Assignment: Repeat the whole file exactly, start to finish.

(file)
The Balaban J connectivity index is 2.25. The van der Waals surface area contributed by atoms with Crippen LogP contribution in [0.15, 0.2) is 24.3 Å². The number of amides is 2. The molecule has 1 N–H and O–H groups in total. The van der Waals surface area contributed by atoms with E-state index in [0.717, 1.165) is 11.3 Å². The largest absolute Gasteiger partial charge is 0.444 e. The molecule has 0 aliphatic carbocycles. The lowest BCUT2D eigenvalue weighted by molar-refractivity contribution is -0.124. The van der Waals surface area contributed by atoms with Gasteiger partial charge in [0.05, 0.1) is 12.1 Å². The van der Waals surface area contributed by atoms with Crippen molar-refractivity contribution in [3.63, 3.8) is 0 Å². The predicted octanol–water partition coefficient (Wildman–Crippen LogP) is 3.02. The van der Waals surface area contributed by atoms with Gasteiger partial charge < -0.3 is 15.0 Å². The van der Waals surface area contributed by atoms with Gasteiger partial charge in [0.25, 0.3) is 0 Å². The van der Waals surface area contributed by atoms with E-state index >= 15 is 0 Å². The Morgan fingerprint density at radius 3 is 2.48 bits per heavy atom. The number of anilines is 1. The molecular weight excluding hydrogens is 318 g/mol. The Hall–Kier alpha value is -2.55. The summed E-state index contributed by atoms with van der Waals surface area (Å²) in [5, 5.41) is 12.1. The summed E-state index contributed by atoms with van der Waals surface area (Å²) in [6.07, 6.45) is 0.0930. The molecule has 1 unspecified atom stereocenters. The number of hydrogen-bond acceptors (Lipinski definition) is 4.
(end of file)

The Balaban J connectivity index is 2.25. The van der Waals surface area contributed by atoms with Crippen LogP contribution in [0.15, 0.2) is 24.3 Å². The number of amides is 2. The molecule has 1 N–H and O–H groups in total. The van der Waals surface area contributed by atoms with E-state index in [0.717, 1.165) is 11.3 Å². The largest absolute Gasteiger partial charge is 0.444 e. The molecule has 0 aliphatic carbocycles. The lowest BCUT2D eigenvalue weighted by molar-refractivity contribution is -0.124. The van der Waals surface area contributed by atoms with Gasteiger partial charge in [0.05, 0.1) is 12.1 Å². The van der Waals surface area contributed by atoms with Crippen molar-refractivity contribution in [3.63, 3.8) is 0 Å². The predicted octanol–water partition coefficient (Wildman–Crippen LogP) is 3.02. The van der Waals surface area contributed by atoms with Gasteiger partial charge < -0.3 is 15.0 Å². The van der Waals surface area contributed by atoms with Gasteiger partial charge in [0.25, 0.3) is 0 Å². The van der Waals surface area contributed by atoms with E-state index >= 15 is 0 Å². The Morgan fingerprint density at radius 3 is 2.48 bits per heavy atom. The number of anilines is 1. The molecular weight excluding hydrogens is 318 g/mol. The Hall–Kier alpha value is -2.55. The summed E-state index contributed by atoms with van der Waals surface area (Å²) in [5, 5.41) is 12.1. The summed E-state index contributed by atoms with van der Waals surface area (Å²) in [6.07, 6.45) is 0.0930. The molecule has 1 unspecified atom stereocenters. The number of hydrogen-bond acceptors (Lipinski definition) is 4.